U.S. defense leaders believe Ukraine will survive Russia’s invasion and are already planning on how to arm the country for the long-term, said the Pentagon’s No. 2 civilian official.
“I think what we can assure ourselves today is that there will be a country called Ukraine. It will be a sovereign country and that country will have a military that will need to defend it,” Deputy Defense Secretary Kathleen Hicks said Monday. “And so as we look ahead, we’re thinking through what are the kinds of capabilities that the Ukrainians need to protect themselves over the long term.”
Facing the challenge of supporting Ukraine, modernizing the U.S. military to deter China and doing so in the midst of rising inflation and a possible recession, the Pentagon’s No. 2 civilian leader laid out how the Defense Department is attempting to tackle multiple unprecedented challenges at once, in an exclusive interview during the 7th annual Defense One Tech Summit.
The United States announced two weeks ago that it would begin sending long-range artillery systems, helicopters, and other additional heavy weapons to Ukraine as part of a new $700 million arms package. But, said Hicks, the department is also trying to take a longer-term approach to supporting Ukraine, five, 10, and 20 years into the future.
“We’re certainly thinking through the pieces that go into that with all the lessons we have developing out and aiding, advising and assisting… a partner nation, in this case Ukraine. I do think we are well equipped to do that. So are many of our allies and friends, and we’re working together now to decide what’s the best pathway forward.” She said continued support would go beyond just arms. “We’re trying to think through the kinds of both equipment but also the any kind of longer term training and defense establishment efforts that they will need.”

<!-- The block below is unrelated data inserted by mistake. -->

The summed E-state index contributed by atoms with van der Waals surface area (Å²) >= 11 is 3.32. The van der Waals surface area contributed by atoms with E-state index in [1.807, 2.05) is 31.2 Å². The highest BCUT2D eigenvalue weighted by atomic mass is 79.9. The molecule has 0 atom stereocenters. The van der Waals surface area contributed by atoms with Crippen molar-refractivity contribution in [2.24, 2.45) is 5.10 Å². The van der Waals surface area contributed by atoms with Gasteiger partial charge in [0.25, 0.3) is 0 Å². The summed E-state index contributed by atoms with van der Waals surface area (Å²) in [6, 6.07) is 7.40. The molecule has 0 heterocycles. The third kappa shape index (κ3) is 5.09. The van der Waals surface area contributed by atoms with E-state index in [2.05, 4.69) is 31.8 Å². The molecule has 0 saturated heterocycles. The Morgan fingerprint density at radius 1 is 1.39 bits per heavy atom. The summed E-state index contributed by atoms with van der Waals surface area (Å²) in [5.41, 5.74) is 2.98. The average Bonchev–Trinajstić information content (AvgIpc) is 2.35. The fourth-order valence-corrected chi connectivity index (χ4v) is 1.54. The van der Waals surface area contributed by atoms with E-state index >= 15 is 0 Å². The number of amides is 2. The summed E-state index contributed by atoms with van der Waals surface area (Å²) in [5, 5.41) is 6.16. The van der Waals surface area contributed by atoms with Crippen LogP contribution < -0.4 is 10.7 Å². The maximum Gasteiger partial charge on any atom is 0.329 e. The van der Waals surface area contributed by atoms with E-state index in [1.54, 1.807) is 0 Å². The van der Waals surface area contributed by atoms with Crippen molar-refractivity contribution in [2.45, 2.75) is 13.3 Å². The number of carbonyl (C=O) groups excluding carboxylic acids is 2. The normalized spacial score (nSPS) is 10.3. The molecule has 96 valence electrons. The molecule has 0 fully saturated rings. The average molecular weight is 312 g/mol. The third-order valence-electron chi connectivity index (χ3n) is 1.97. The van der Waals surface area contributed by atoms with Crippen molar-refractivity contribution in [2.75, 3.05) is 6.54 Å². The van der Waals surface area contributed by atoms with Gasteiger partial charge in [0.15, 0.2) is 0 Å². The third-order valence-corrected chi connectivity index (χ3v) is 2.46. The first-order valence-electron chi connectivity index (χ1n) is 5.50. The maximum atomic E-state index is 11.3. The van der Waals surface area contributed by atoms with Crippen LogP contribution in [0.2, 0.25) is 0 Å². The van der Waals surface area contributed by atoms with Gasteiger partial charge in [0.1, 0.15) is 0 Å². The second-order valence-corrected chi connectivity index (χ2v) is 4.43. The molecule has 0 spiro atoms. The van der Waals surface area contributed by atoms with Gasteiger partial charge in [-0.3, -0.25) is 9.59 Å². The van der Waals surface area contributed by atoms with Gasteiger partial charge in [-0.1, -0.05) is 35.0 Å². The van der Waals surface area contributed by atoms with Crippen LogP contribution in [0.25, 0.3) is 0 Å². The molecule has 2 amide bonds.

Ukraine’s Olga Stefanishyna, deputy prime minister for European and Euro-Atlantic integration, told Defense One two weeks ago that those needs included more long-range fires and other equipment and weapons systems, like drones. Perhaps most important, she said, is that there’s a logistics system and a plan in place to make sure the West can continue to supply Ukraine promptly for the foreseeable future.
“There are priority weapons we need, but even more important is to have the continuous, coordinated and timely … delivery,” she said during the GLOBSEC Bratislava Forum in Slovakia “If there is a gap between political agreement and actual implementation, the support comes as a gift that is not acceptable in times of war.”
Hicks is also charged with helping the Pentagon to modernize in the midst of major economic headwinds. She said that, so far, record inflation numbers have not yet shown a “substantial” effect on the Pentagon’s “buying power” but she’s watching how it might affect the timing and schedule of acquisition programs and projects.
“I do anticipate we’ll see them in the longer term,” she said. “Schedule is one of those things I’m really paying attention to—to start to see if we have—where we have many firm-fixed-price contracts, for example, where it may not be that we see a price increase because it’s a firm fixed price contract, but we might see schedule slips, and that could be supply chain, it could be workforce related, etc…”